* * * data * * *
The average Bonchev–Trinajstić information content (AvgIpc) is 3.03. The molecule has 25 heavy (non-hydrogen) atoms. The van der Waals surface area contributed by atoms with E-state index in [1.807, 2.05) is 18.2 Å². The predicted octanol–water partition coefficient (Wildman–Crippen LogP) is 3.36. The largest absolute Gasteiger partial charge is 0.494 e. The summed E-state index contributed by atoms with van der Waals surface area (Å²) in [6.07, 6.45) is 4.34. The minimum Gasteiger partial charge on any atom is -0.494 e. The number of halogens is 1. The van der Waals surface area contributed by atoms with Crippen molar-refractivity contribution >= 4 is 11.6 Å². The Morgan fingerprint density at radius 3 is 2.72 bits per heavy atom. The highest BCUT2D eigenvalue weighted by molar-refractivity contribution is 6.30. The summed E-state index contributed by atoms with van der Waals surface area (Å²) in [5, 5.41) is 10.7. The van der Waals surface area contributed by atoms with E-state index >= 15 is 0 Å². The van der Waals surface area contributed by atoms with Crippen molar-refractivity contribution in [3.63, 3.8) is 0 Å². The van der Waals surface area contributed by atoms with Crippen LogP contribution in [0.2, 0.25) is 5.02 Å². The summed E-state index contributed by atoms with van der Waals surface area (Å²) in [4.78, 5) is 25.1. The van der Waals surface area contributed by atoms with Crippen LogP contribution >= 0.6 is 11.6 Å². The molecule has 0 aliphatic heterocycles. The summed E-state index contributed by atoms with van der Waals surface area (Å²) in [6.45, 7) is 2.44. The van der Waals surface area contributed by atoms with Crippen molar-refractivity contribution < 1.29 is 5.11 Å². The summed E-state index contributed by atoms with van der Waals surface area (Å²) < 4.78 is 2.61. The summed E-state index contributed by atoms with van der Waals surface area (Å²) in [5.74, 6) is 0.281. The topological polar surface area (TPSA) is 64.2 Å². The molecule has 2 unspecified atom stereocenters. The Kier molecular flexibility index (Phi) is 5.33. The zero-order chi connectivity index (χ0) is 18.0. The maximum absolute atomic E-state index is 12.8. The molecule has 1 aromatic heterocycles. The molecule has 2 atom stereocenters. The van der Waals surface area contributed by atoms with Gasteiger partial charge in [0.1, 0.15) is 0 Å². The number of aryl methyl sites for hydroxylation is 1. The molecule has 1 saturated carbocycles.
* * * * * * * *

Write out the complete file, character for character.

The average Bonchev–Trinajstić information content (AvgIpc) is 3.03. The molecule has 25 heavy (non-hydrogen) atoms. The van der Waals surface area contributed by atoms with E-state index in [1.807, 2.05) is 18.2 Å². The predicted octanol–water partition coefficient (Wildman–Crippen LogP) is 3.36. The largest absolute Gasteiger partial charge is 0.494 e. The summed E-state index contributed by atoms with van der Waals surface area (Å²) in [6.07, 6.45) is 4.34. The minimum Gasteiger partial charge on any atom is -0.494 e. The number of halogens is 1. The van der Waals surface area contributed by atoms with Crippen molar-refractivity contribution >= 4 is 11.6 Å². The Morgan fingerprint density at radius 3 is 2.72 bits per heavy atom. The highest BCUT2D eigenvalue weighted by molar-refractivity contribution is 6.30. The summed E-state index contributed by atoms with van der Waals surface area (Å²) in [5, 5.41) is 10.7. The van der Waals surface area contributed by atoms with E-state index >= 15 is 0 Å². The van der Waals surface area contributed by atoms with Crippen molar-refractivity contribution in [3.63, 3.8) is 0 Å². The van der Waals surface area contributed by atoms with Crippen LogP contribution in [0.2, 0.25) is 5.02 Å². The summed E-state index contributed by atoms with van der Waals surface area (Å²) in [4.78, 5) is 25.1. The van der Waals surface area contributed by atoms with Crippen LogP contribution >= 0.6 is 11.6 Å². The molecule has 0 aliphatic heterocycles. The summed E-state index contributed by atoms with van der Waals surface area (Å²) in [6.45, 7) is 2.44. The van der Waals surface area contributed by atoms with Crippen molar-refractivity contribution < 1.29 is 5.11 Å². The summed E-state index contributed by atoms with van der Waals surface area (Å²) < 4.78 is 2.61. The summed E-state index contributed by atoms with van der Waals surface area (Å²) in [5.74, 6) is 0.281. The topological polar surface area (TPSA) is 64.2 Å². The molecule has 2 unspecified atom stereocenters. The Kier molecular flexibility index (Phi) is 5.33. The zero-order chi connectivity index (χ0) is 18.0. The maximum absolute atomic E-state index is 12.8. The molecule has 1 aromatic heterocycles. The molecule has 2 atom stereocenters. The van der Waals surface area contributed by atoms with Gasteiger partial charge in [0.1, 0.15) is 0 Å². The number of aryl methyl sites for hydroxylation is 1. The molecule has 1 saturated carbocycles.